McDonald's (NYSE:MCD) appears to be permanently joined at the hip of its Dollar Menu. Sluggish sales over the past two years suggest that its push into premium sandwiches, salads, and beverages isn't resonating with hungry patrons that associate the golden arches with a meal that's quick and cheap.
The world's leading burger flipper has admitted as such. It has conceded in recent conference calls that straying from its value message has hurt more than it has helped.
This is happening at a very unfortunate time for McDonald's. Dining trends haven't been kind to fast food given the widening income gap in this country. The rich are eating out more. The poor and middle class? Not so much. Industry tracker NPD Group put out a sobering report showing that overall restaurant traffic in this country has been flat from June of last year to June of this year.
Things get uglier for McDonald's and its fast food peers when we break down that flat showing by pricing category.
|$0 to $10||(1%)|
|$10 to $20||5%|
|$20 to $40||6%|
|$40 or more||11%|
The trend is encouraging for chophouses, foodie joints, and high-end casual dining chains. However, it's not so hot if you're McDonald's and one of its countless smaller peers trying to feed the country on the cheap. That's a pretty big category. A whopping 80% of all restaurant visits are going to eateries where the average check per person is in the single digits. That explains why year-over-year traffic gains of 5%-11% at pricier establishments merely offset the 1% decline at quick-service chains to arrive at the flat overall showing.
Hold the lettuce
Things are bad for the fast food industry in general, but it's even worse for McDonald's. It posted a 1.5% year-over-year dip in domestic comps during the second quarter, and things have only gotten worse. Store-level sales plunged 3.2% in July and 2.8% in August. Comps have fallen in nine of the past 10 months through August.
In a perfect world, McDonald's would go upmarket. It would price its way out of the low end with filet mignon sandwiches, truffle fries, and kobe burgers. However, it has a long way to go before it earns that right because a lot of people think that the food at McDonald's is lousy.
A Consumer Reports survey earlier this year -- polling tens of thousands of fast food regulars -- ranked McDonald's at the very bottom of the 21 burger chains based on the taste of its signature sandwich.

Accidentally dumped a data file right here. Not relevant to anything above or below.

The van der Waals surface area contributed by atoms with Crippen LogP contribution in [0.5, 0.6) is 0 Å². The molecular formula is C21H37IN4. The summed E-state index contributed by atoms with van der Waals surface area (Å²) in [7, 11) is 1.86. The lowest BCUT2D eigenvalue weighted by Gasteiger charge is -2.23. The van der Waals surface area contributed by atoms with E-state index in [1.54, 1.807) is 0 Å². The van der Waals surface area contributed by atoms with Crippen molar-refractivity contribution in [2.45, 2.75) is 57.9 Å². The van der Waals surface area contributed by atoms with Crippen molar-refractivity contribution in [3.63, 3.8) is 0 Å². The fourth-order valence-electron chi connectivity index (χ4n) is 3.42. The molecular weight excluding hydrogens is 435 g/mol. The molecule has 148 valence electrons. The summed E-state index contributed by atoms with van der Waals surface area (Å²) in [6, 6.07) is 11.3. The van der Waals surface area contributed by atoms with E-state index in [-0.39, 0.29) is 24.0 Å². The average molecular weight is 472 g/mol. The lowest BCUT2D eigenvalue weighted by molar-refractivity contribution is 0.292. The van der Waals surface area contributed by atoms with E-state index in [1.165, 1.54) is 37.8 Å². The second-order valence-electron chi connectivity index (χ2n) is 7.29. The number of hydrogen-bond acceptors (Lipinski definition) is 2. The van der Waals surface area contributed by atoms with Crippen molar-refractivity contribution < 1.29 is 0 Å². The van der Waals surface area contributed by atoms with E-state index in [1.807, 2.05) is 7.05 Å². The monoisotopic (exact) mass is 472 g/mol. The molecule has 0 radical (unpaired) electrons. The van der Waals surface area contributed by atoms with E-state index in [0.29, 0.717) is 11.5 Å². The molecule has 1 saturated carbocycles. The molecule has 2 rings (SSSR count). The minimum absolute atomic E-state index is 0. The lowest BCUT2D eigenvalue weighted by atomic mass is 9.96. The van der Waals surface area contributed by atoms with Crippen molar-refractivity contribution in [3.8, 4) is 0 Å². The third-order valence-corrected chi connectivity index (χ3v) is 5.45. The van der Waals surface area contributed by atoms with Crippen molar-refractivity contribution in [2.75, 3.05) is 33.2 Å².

The brand tarnishing doesn't end there. Complaints of employee unfriendliness are on the rise and drive-thru waits are getting longer. It's probably not a coincidence that some of these service lapses have coincided with the chain's foray into fancy beverages and fancier sandwiches.
Does this seem like a restaurant operator that can bump its way up to a higher pricing class? Of course not. McDonald's seems to think so. It's been installing deeper prep tables to offer a broader variety of sandwich toppings. The Dollar Menu became the Dollar Menu & More late last year, affording the company to provide deal items at price points north of a buck.
With fast food chains scurrying to set themselves apart as value chains, McDonald's has a higher image of itself than the market. This is opening the door for a price war that McDonald's may not realize is taking place. Burger King Worldwide (UNKNOWN:BKW.DL) has quietly copied the McDonald's menu, complete with knockoffs of its iconic Big Mac, Egg McMuffin, and oatmeal. Its latest promotion is 10 chicken nuggets for $1.49, just as McDonald's is promoting 20 for $5. Being hungry isn't going to eradicate basic math skills.
The truth is inescapable. The identity crisis at McDonald's has come as traffic is drying up and customer dissatisfaction is on the rise. Once McDonald's makes the connection -- and it will, inevitably -- it will realize that it will be boxed into the cheap category forever.
Rick Munarriz has no position in any stocks mentioned. The Motley Fool recommends McDonald's. Try any of our Foolish newsletter services free for 30 days. We Fools may not all hold the same opinions, but we all believe that considering a diverse range of insights makes us better investors. The Motley Fool has a disclosure policy.